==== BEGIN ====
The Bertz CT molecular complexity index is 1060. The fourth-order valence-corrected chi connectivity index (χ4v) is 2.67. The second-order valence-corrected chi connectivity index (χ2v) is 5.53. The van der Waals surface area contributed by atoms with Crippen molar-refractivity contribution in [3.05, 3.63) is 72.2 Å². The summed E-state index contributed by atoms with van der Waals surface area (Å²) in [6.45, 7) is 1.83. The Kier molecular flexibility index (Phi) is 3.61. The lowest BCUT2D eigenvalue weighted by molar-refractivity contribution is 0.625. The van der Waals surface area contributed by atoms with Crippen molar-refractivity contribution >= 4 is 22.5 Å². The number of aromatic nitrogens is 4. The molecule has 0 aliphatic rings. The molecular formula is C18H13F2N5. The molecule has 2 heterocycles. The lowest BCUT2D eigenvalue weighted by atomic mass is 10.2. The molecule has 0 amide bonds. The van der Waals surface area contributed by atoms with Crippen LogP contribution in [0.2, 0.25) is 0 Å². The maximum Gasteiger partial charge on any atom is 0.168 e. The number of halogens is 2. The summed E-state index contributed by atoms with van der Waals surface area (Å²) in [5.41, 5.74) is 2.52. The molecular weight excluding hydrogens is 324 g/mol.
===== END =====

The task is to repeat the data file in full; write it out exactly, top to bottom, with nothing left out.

The Bertz CT molecular complexity index is 1060. The fourth-order valence-corrected chi connectivity index (χ4v) is 2.67. The second-order valence-corrected chi connectivity index (χ2v) is 5.53. The van der Waals surface area contributed by atoms with Crippen molar-refractivity contribution in [3.05, 3.63) is 72.2 Å². The summed E-state index contributed by atoms with van der Waals surface area (Å²) in [6.45, 7) is 1.83. The Kier molecular flexibility index (Phi) is 3.61. The lowest BCUT2D eigenvalue weighted by molar-refractivity contribution is 0.625. The van der Waals surface area contributed by atoms with Crippen molar-refractivity contribution >= 4 is 22.5 Å². The number of aromatic nitrogens is 4. The molecule has 0 aliphatic rings. The molecular formula is C18H13F2N5. The molecule has 2 heterocycles. The lowest BCUT2D eigenvalue weighted by atomic mass is 10.2. The molecule has 0 amide bonds. The van der Waals surface area contributed by atoms with Crippen LogP contribution in [0.2, 0.25) is 0 Å². The maximum Gasteiger partial charge on any atom is 0.168 e. The number of halogens is 2. The summed E-state index contributed by atoms with van der Waals surface area (Å²) in [5.41, 5.74) is 2.52. The molecular weight excluding hydrogens is 324 g/mol.